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Health

NBA Star Serge Ibaka Is Raising Health Awareness On and Off the Court

When NBA star Serge Ibaka was 17, he left his hometown of Brazzaville in the Republic of the Congo to follow his basketball dreams.

Unbeknownst to him, the teenager was leaving behind his firstborn child. His father, Desire Ibaka, took responsibility for helping to raise the little girl and, wanting his son to pursue his career without pressure, didn’t reveal that she existed until she was already 5 years old.

“I was young when I found out,” Ibaka told The Undefeated. “I was shocked a little bit … I didn’t know what to do, what to say or how to react. And I was like, OK, I’m a dad now. But a couple of days I start feeling better and … it was something I used to dream about always. I want to have kids, and now I want to have more."

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Ibaka and his daughter, Ranie, weren’t fully united until a couple of years ago. Now 12 years old, Ranie lives with her dad, and she's inspired him to help change the world.

“I’m still young and having a little girl, and they just make you see a lot of things differently,” he said in the interview. “The way you do things because you’ve got a daughter, and they really make you a better man. I love that.”

Shortly after meeting his daughter, Ibaka founded the Serge Ibaka Foundation, according to The Undefeated.

Through various initiatives, Ibaka has connected with Congolese youth and has managed to spread awareness about the issues in his native country. His foundation focuses on promoting education, health, and nutrition.

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Alongside NBA Cares and UNICEF, he has provided resources like dairy products as well as community support through basketball in the Congo. He was also elected to the board of directors of the National Basketball Players Association Foundation.

Ibaka founded his organization with the hope of encouraging all children to believe that anything is possible — because he himself overcame great odds.

Ibaka started playing basketball when he was just 7 years old. By 16, he had joined a local team called Avenir du Rail, and he was invited to compete at the 2006 U18 African Championships in Durban, South Africa. There, he earned the MVP tournament title.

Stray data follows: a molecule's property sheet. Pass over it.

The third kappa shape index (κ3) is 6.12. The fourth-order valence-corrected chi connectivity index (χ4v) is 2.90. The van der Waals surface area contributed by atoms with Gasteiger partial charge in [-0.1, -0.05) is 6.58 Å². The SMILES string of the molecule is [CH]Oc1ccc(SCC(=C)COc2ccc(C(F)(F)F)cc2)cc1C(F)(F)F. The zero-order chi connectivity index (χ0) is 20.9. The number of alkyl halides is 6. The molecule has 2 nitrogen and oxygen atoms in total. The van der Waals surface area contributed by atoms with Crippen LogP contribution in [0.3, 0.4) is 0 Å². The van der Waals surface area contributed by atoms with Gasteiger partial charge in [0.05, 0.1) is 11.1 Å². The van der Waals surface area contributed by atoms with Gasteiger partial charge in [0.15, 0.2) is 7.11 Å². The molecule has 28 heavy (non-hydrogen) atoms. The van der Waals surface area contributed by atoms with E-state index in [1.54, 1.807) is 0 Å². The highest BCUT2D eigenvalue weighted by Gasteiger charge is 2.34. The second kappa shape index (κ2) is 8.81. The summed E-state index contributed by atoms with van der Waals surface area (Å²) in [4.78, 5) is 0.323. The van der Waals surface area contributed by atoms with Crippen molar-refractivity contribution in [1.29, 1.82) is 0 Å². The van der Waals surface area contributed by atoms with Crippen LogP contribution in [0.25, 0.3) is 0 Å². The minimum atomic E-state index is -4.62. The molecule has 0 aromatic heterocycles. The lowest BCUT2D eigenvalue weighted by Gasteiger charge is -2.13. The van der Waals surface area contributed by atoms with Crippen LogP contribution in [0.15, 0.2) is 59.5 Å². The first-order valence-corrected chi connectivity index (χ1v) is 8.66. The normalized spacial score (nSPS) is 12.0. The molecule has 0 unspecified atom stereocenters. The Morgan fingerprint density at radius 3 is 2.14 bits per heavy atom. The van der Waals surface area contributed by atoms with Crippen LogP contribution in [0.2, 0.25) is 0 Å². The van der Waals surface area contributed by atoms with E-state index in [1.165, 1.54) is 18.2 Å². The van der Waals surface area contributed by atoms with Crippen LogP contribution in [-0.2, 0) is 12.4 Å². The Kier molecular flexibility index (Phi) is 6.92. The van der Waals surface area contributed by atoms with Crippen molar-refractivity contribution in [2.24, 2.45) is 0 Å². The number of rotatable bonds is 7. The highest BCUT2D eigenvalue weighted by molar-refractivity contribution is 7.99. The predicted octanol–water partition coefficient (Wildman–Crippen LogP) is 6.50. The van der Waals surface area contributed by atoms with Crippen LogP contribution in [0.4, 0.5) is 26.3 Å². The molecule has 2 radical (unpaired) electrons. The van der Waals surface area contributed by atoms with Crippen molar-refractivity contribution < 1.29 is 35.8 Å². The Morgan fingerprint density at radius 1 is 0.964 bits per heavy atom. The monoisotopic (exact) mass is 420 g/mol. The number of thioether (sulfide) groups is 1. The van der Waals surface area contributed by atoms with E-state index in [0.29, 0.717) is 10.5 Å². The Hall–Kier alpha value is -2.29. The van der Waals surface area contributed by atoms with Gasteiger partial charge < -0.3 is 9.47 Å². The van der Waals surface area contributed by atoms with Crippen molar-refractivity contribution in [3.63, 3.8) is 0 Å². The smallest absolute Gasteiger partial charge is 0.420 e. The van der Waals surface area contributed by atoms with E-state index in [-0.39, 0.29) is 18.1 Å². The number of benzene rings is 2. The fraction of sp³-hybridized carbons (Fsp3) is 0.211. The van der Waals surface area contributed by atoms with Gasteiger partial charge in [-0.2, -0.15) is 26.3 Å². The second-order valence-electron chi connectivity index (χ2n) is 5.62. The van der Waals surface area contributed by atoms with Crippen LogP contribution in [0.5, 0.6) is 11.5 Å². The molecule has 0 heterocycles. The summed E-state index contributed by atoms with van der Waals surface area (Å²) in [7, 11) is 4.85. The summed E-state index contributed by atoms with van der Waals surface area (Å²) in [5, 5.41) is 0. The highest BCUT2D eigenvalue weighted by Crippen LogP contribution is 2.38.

After that, a Spanish agent with U1st Sports reached out. He played briefly in France, and then moved to Spain to continue working his way up in the basketball world.

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By June 2008, NBA scouts were impressed — Ibaka would become the 24th overall selection in the 2008 NBA Draft.

The player joined the Oklahoma City Thunder in the summer of 2009, where he would play until 2016. He played a short spell with the Orlando Magic from 2016 to 2017, and became a key player for the Toronto Raptors in 2017.

“When I got to the NBA I started thinking I needed to help other kids,” he told ET Canada. “I needed to give opportunities to other kids in the Congo, not only to play basketball, but to have a better life and have a motivation, have hope. I wanted to use my story to motivate the youth of Congo and Africa. I came from nowhere and I made it.”

This month, the 28-year-old travelled through the Republic of the Congo, as well as the Democratic Republic of the Congo, where he visited an orphanage and facilitated a basketball camp, too.

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The 6-foot-10 basketball player attended Global Citizen Festival in Central Park, New York, last September. On stage, he spoke about the work he’s done in the Congo with his organization and the need to raise awareness around global health issues.

As an ambassador for health, Ibaka also teamed up with Global Citizen to put on an event in Toronto in February to raise awareness about his foundation and to help promote Global Citizen.

"It was a great opportunity to get involved with an organization that is trying to change the world," Ibaka told ET Canada about working with Global Citizen. "It was very motivating for me to be part of a movement that is inspiring so many people to take action on very important issues."


The 2018 Global Citizen Festival in New York will be presented for the very first time by Citi. MSNBC and Comcast NBCUniversal will air a live simulcast of the Festival on MSNBC and MSNBC.com. The Festival will also be livestreamed on YouTube and Twitter, presented by Johnson & Johnson.

Proud partners of the 2018 Global Citizen Festival include Global Citizen’s global health partner and major partner Johnson & Johnson, and major partners P&G, CHIME FOR CHANGE Founded by Gucci, Verizon, House of Mandela, iHeartMedia, and NYC Parks. Associate partners include Microsoft, Great Big Story, and One Championship.

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